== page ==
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The University of North Carolina at Charlotte's Copyright Policy was developed in 2001 and initially approved on June 1st of that year. The General Administration of the University of North Carolina system had enacted "The University of North Carolina Copyright Use and Ownership Policy" the previous November, pursuant to a policy recommendation written over a period of several years by a specially convened Intellectual Property Task Force (IPTF). The IPTF was created by then-President Molly Broad to address the perceived problem of inconsistent copyright use and ownership policies among the constituent institutions of the University of North Carolina system. The ITPF was composed of representatives from each institution, met regularly for several years, and ultimately produced a report, and recommendations, including the copyright use and ownership policy.
Each of the constituent institutions was then charged with developing an implementation policy consistent with the overarching system policy. Since the nature of the subject necessitates further definition of some of the more controversial terms, such as what constitutes "extraordinary use of institutional resources", the various policies still differ somewhat in their interpretation and implementation.
The University of North Carolina at Charlotte's Copyright Policy is known as University Policy 315, Copyright Policy. All employees and students are subject to it as a condition of enrollment or a condition of employment. Therefore, you need to know what it says because it will answer the very important and personal question of who owns your work created at UNCC?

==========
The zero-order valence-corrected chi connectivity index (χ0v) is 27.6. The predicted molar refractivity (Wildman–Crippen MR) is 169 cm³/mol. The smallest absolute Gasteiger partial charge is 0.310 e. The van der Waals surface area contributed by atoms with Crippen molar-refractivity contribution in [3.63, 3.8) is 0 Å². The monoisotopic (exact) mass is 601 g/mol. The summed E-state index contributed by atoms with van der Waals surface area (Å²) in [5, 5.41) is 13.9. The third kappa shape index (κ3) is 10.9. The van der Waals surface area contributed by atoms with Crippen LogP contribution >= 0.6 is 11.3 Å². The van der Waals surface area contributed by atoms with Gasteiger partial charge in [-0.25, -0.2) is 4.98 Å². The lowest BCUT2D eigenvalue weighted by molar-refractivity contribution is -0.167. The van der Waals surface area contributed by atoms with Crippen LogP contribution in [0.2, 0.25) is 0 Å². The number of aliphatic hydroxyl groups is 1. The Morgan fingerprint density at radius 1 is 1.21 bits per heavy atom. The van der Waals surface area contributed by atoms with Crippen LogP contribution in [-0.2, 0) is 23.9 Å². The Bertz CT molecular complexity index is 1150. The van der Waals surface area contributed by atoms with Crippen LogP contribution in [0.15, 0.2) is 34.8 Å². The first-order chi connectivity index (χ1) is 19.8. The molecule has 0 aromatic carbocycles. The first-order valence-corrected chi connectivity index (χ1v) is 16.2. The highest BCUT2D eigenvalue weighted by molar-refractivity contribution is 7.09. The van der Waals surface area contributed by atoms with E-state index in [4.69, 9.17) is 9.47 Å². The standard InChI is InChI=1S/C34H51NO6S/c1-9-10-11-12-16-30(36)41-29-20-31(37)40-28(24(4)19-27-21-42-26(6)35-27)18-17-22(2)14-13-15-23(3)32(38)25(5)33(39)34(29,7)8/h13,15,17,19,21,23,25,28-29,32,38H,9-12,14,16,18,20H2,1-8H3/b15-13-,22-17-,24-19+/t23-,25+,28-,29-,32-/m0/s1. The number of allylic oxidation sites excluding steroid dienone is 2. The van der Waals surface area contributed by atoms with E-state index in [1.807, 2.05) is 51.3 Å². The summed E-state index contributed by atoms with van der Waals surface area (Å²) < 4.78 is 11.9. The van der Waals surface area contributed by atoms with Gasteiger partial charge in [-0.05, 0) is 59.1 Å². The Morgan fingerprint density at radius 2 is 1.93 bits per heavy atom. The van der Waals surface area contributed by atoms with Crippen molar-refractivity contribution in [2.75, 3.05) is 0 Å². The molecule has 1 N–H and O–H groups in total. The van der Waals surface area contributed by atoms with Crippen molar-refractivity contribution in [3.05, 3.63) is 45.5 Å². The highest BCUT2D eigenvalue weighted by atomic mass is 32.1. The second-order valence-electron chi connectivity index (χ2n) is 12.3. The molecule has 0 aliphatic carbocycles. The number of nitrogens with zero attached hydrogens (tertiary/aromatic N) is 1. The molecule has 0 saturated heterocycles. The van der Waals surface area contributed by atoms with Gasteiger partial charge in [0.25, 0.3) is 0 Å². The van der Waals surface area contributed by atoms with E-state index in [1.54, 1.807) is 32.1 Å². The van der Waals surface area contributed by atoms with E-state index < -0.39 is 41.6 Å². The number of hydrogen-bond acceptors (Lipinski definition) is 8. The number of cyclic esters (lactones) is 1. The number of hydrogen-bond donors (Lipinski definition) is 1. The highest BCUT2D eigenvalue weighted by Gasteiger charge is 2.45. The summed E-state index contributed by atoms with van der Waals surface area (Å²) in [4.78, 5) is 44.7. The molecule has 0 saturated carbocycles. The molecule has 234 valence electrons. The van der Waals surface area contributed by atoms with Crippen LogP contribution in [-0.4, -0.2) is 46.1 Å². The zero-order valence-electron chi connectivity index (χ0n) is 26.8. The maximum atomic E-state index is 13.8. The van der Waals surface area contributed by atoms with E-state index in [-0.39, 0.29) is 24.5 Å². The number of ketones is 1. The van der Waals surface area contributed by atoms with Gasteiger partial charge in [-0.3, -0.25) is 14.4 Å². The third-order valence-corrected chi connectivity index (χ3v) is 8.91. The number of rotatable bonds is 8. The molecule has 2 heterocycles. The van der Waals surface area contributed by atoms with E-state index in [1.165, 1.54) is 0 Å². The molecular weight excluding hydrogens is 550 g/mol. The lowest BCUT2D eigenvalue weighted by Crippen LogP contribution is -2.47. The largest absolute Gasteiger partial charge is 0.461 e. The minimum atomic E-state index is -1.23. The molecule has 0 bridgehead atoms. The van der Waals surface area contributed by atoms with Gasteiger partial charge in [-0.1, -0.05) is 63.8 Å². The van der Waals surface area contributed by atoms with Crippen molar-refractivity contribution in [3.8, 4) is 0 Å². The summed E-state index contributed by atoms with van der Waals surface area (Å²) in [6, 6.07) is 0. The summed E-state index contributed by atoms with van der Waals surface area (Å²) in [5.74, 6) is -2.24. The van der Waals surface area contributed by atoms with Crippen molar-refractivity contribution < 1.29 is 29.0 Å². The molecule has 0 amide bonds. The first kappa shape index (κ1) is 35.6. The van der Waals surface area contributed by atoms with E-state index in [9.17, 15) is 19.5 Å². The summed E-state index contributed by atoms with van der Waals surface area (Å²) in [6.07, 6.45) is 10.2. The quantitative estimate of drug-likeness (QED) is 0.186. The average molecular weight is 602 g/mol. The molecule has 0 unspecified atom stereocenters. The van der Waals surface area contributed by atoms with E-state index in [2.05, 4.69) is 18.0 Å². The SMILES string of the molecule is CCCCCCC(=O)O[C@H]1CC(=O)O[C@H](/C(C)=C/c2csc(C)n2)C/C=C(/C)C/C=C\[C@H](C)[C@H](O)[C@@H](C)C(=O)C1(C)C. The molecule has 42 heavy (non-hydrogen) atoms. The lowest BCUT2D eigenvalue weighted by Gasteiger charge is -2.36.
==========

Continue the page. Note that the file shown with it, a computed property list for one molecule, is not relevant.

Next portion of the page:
Before proceeding with this tutorial or explanation of what our copyright policy says, there is a very significant grant of rights or license, known in the UNC system policy as a "shop right", that all faculty and EPA employees should know about. This "shop right" or grant of rights exists in favor of the University whenever copyright ownership of a work belongs to the faculty, EPA, or students. That is, even when the faculty or EPA is deemed to be the copyright owner of a work, created while here at UNCC, (e.g., a scholarly journal article), the University shall have a perpetual, non-exclusive, non-transferable, royalty-free license to use the work for the University's own non-commercial educational or research use. Conversely, the same license or grant of rights may be given to the faculty or EPA member under certain circumstances when the University is the copyright holder- it can run either way as will be explained further.
This license will travel with the copyright to the work. That means that even if a faculty member transfers his or her copyright to another entity, such as a publisher, the University will still retain this license to use. Faculty or EPA members who sign publication agreements purporting to transfer all rights to another should reveal the presence of this license to the transferee. Otherwise, the faculty member's assertion or warranty in the agreement that he or she is the sole holder of any rights to the work is misleading, at best, if not actually false.
Suggested language, explaining the nature, scope, and rationale for this license, is provided during this tutorial, that affected University employees may find useful in revealing the presence of this pre-existing license to their publisher or other copyright transferee.